The time-to-first-byte (TTFB) times on the other side of the world probably aren’t all that great, which means people trying to read your website are sitting there waiting. TTFB is the amount of time people have to wait after typing
your website.com into their browser and receiving the first bytes of HTML.
Provision and deploy to servers around the world
Let’s fix that problem by deploying this website closer to them, without a CDN, by telling Fly we’re cool running our site in these regions:
fly regions set sin fra ord
Region Pool: fra ord sin Backup Region:
This command tells Fly the parts of the world you want to deploy the website, but the servers aren’t running there yet. Let’s spin them up.
fly scale count 3 --max-per-region=1
Fly will scale up your semi-static site in each of these regions so they’re ready to respond to requests as they come in.
Let’s see how those regions scaled up.
App Name = $YOUR_SITE_NAME Owner = personal Version = 2 Status = running Hostname = $YOUR_SITE_NAME.fly.dev Platform = nomad Instances ID PROCESS VERSION REGION DESIRED STATUS HEALTH CHECKS RESTARTS CREATED 394677de app 2 ord run running 1 total, 1 passing 0 1m6s ago 4de70730 app 2 sin run running 1 total, 1 passing 0 1m6s ago 8f6646aa app 2 fra run running 1 total, 1 passing 0 2m21s ago
Now how fast is our website?
fly curl again and see what happened to the latency:
fly curl https://$YOUR_SITE_NAME.fly.dev
REGION STATUS DNS CONNECT TLS TTFB TOTAL ams 200 0.7ms 1ms 29ms 37.7ms 39.4ms cdg 200 0.9ms 1.1ms 22.9ms 44.5ms 45.9ms dfw 200 0.8ms 1.2ms 25.9ms 68.1ms 69.3ms ewr 200 6.8ms 7.1ms 85.5ms 70.3ms 71.3ms fra 200 0.8ms 1.1ms 26.9ms 33ms 34.4ms hkg 200 0.9ms 1.1ms 22.7ms 70ms 71.7ms lax 200 0.5ms 0.7ms 21.7ms 86.4ms 87.1ms lhr 200 0.8ms 1.1ms 24.5ms 36.4ms 38ms mia 200 0.8ms 1.2ms 25.3ms 69ms 70.8ms nrt 200 0.4ms 0.6ms 18.1ms 94.1ms 94.6ms ord 200 0.4ms 0.6ms 21.8ms 51.9ms 53ms scl 200 1.1ms 1.4ms 39.8ms 168.1ms 170.3ms sea 200 0.4ms 0.5ms 16.1ms 83.2ms 91.6ms sin 200 0.4ms 0.5ms 17.4ms 26.3ms 26.9ms sjc 200 0.4ms 0.5ms 28.1ms 83.6ms 83.7ms syd 200 0.9ms 1.1ms 23.4ms 113.7ms 115.1ms yyz 200 1ms 1.5ms 41.8ms 60.8ms 62.3ms
Much better! The TTFB time decreased, which means people who are reading the website see the content instantly (under 250ms) as far as they’re concerned.
Fly, Content Distribution Networks, Your Customers, and You
With Fly, it is possible to cut out the middleman CDN and simply run content servers closer to your customers. CDNs are great, but they do add latency to your application for a few reasons:
- A CDN with a cold cache has to fetch the content from the origin. This adds latency to the initial request.
- When the cache from a CDN expires, it has to check the origin for a fresh resource which again, adds latency to the request. Some CDNs can be configured to serve up the stale content while requesting the new stuff from the origin, but nobody wants something that’s stale. If people like stale stuff bakeries wouldn’t mark down day-old-bread.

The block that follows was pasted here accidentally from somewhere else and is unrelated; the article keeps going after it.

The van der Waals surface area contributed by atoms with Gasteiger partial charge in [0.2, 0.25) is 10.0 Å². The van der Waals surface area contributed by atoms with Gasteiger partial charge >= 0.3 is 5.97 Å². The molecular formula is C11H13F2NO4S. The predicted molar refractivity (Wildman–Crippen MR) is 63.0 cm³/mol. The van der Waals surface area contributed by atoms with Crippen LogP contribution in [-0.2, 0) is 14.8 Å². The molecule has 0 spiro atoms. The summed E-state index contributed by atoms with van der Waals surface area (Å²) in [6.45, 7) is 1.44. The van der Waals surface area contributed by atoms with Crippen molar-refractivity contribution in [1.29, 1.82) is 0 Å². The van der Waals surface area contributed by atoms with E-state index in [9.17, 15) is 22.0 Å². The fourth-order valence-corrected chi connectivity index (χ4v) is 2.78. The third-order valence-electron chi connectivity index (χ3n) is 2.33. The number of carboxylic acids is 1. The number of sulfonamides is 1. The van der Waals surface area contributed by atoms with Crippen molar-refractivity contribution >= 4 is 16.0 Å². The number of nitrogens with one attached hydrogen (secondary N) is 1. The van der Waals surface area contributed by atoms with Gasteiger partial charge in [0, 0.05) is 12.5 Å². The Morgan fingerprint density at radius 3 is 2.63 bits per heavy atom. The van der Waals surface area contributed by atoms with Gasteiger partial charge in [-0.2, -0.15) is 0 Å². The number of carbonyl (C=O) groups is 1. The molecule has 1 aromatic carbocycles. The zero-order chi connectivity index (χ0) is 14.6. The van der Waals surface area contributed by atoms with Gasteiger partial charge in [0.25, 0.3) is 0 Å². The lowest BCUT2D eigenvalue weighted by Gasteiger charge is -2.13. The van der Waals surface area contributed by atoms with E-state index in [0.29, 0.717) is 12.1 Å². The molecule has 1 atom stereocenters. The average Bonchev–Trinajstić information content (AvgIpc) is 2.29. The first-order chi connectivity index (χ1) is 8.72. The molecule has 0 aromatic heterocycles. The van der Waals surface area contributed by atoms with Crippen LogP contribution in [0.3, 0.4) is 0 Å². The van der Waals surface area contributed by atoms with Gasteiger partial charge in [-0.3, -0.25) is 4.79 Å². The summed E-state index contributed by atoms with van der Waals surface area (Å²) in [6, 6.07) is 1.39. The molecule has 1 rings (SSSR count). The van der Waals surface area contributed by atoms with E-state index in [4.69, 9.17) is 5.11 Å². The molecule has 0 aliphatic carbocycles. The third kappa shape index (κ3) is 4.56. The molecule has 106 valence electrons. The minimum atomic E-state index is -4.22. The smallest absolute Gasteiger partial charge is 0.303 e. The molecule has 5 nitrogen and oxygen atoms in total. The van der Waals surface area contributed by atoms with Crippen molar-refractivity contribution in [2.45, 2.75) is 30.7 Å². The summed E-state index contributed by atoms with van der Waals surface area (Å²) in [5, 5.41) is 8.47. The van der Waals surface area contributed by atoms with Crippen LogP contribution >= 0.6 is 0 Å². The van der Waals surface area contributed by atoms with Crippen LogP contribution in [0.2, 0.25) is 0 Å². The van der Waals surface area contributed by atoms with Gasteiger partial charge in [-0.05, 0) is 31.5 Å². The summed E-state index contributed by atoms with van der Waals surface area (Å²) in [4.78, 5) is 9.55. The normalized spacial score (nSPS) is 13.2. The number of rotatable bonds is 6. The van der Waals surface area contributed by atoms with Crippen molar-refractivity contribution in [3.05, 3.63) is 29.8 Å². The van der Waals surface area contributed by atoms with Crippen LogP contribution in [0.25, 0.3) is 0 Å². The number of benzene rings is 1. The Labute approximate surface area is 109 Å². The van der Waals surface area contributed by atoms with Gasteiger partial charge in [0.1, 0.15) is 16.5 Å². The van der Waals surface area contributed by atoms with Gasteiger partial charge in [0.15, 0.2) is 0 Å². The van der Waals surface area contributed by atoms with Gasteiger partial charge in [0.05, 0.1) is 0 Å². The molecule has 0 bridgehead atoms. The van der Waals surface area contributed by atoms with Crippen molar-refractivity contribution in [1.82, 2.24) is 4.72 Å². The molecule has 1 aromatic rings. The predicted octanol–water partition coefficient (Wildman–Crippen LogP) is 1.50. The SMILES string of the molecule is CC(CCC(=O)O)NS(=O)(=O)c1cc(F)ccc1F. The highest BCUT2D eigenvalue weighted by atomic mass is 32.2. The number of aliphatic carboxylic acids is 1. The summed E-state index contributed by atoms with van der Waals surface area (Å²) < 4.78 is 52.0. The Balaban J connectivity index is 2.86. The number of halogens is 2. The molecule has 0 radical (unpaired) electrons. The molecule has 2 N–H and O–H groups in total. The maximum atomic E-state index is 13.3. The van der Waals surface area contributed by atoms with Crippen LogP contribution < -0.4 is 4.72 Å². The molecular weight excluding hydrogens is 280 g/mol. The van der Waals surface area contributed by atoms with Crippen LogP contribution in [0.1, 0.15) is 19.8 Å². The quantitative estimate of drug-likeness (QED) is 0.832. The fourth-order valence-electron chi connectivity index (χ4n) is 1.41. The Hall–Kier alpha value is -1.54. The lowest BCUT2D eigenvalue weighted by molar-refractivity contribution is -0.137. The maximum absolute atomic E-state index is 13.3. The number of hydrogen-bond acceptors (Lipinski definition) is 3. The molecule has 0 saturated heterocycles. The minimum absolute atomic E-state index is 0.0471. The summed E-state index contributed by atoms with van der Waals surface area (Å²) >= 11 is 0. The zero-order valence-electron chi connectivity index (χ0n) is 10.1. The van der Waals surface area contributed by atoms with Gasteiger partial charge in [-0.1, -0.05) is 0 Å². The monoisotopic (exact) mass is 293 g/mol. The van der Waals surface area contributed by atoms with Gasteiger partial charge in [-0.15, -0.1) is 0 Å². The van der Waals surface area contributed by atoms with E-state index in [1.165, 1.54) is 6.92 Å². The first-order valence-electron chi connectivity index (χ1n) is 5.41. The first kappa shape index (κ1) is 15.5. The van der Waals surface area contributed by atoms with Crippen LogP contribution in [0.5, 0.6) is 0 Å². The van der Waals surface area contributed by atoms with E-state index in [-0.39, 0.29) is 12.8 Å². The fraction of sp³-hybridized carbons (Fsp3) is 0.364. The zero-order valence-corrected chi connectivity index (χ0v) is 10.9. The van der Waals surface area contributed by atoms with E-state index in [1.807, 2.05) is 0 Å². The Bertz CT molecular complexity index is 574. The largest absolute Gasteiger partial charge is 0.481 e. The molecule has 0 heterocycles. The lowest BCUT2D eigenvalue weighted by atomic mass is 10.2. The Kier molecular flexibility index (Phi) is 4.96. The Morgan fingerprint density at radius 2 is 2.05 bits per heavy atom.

For static websites, this isn’t a huge deal, but for mixed websites where all application requests go through the CDN and the cache times are low like a blog or news website, its at least an extra hop that simply isn’t necessary when running servers close to your users.
There’s lots of reasons to deploy semi-static websites
Here’s a few that you could try for your own projects:
- Always up-to-date project README files - Lots of open source projects have a website that repeat content from the
README.mdfile at the root of their project. With a semi-static site, its easy to fire off an HTTP request for an open-source projects latest
README.mdfile and render it within the project website. The starter app shows how a Github README could be rendered on a project page.
- Localization - A semi-static site could localize content depending on the
FLY_REGIONor users IP address.
- Treat Your Content As Data - Imagine a world where you could get a list of relevant help articles to your customers from within your application? It’s possible with Sitepress via a line of code that looks like
HelpPages.tags(:login, :security, :account_management). Treating content as data opens up a lot of interesting use cases for tightly integrating content with your app, which can make for a great experience for your customers.
- Community Websites - Git is the ultimate content management system for communities, especially when it’s backed with workflows like “Open a PR to edit content”. It’s how Fly’s docs are managed. Be sure to include an “Edit with Github” link on the page that opens the content up in Github’s edit view so people can make contributions for quick edits, like typos.
- Run it in your Rails Apps - If you’re a small team or solo developer, Sitepress can be embedded in your Rails apps and integrate directly with your routes files. If the Rails application has a database, you’ll want to read about how to run ordinary rails apps globally.